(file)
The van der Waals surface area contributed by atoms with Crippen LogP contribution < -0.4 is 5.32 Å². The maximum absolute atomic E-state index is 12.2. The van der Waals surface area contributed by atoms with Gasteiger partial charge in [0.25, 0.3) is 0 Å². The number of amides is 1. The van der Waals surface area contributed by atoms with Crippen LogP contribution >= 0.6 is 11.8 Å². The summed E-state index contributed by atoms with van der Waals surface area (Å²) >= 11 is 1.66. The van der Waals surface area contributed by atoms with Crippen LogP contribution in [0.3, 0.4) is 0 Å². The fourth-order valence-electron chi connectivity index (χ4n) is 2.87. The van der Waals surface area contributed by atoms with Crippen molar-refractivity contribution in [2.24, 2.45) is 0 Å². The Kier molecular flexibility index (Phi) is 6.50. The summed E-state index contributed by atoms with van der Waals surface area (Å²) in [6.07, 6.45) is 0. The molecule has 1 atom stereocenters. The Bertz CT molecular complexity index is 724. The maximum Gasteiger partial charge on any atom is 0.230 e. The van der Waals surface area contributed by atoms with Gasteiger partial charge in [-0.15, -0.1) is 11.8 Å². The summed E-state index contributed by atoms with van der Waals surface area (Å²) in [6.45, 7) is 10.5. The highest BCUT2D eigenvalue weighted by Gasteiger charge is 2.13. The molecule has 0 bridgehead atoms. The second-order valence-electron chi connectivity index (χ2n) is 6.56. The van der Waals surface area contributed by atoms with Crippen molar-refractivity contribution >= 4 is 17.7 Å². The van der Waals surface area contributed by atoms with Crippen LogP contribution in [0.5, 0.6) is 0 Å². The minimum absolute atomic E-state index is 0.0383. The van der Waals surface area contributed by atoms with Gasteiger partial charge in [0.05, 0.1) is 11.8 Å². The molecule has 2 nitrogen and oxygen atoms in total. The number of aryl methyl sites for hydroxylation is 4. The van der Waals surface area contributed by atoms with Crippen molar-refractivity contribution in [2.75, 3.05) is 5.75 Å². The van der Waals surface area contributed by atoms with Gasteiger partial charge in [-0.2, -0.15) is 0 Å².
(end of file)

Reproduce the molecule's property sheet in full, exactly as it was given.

The van der Waals surface area contributed by atoms with Crippen LogP contribution < -0.4 is 5.32 Å². The maximum absolute atomic E-state index is 12.2. The van der Waals surface area contributed by atoms with Gasteiger partial charge in [0.25, 0.3) is 0 Å². The number of amides is 1. The van der Waals surface area contributed by atoms with Crippen LogP contribution >= 0.6 is 11.8 Å². The summed E-state index contributed by atoms with van der Waals surface area (Å²) >= 11 is 1.66. The van der Waals surface area contributed by atoms with Crippen LogP contribution in [0.3, 0.4) is 0 Å². The fourth-order valence-electron chi connectivity index (χ4n) is 2.87. The van der Waals surface area contributed by atoms with Crippen molar-refractivity contribution in [2.24, 2.45) is 0 Å². The Kier molecular flexibility index (Phi) is 6.50. The summed E-state index contributed by atoms with van der Waals surface area (Å²) in [6.07, 6.45) is 0. The molecule has 1 atom stereocenters. The Bertz CT molecular complexity index is 724. The maximum Gasteiger partial charge on any atom is 0.230 e. The van der Waals surface area contributed by atoms with Gasteiger partial charge in [-0.15, -0.1) is 11.8 Å². The summed E-state index contributed by atoms with van der Waals surface area (Å²) in [6.45, 7) is 10.5. The highest BCUT2D eigenvalue weighted by Gasteiger charge is 2.13. The molecule has 0 bridgehead atoms. The second-order valence-electron chi connectivity index (χ2n) is 6.56. The van der Waals surface area contributed by atoms with Crippen molar-refractivity contribution >= 4 is 17.7 Å². The van der Waals surface area contributed by atoms with Crippen LogP contribution in [0.5, 0.6) is 0 Å². The minimum absolute atomic E-state index is 0.0383. The van der Waals surface area contributed by atoms with Gasteiger partial charge in [0.05, 0.1) is 11.8 Å². The molecule has 2 nitrogen and oxygen atoms in total. The number of aryl methyl sites for hydroxylation is 4. The van der Waals surface area contributed by atoms with Crippen molar-refractivity contribution in [2.75, 3.05) is 5.75 Å². The van der Waals surface area contributed by atoms with Gasteiger partial charge in [-0.2, -0.15) is 0 Å².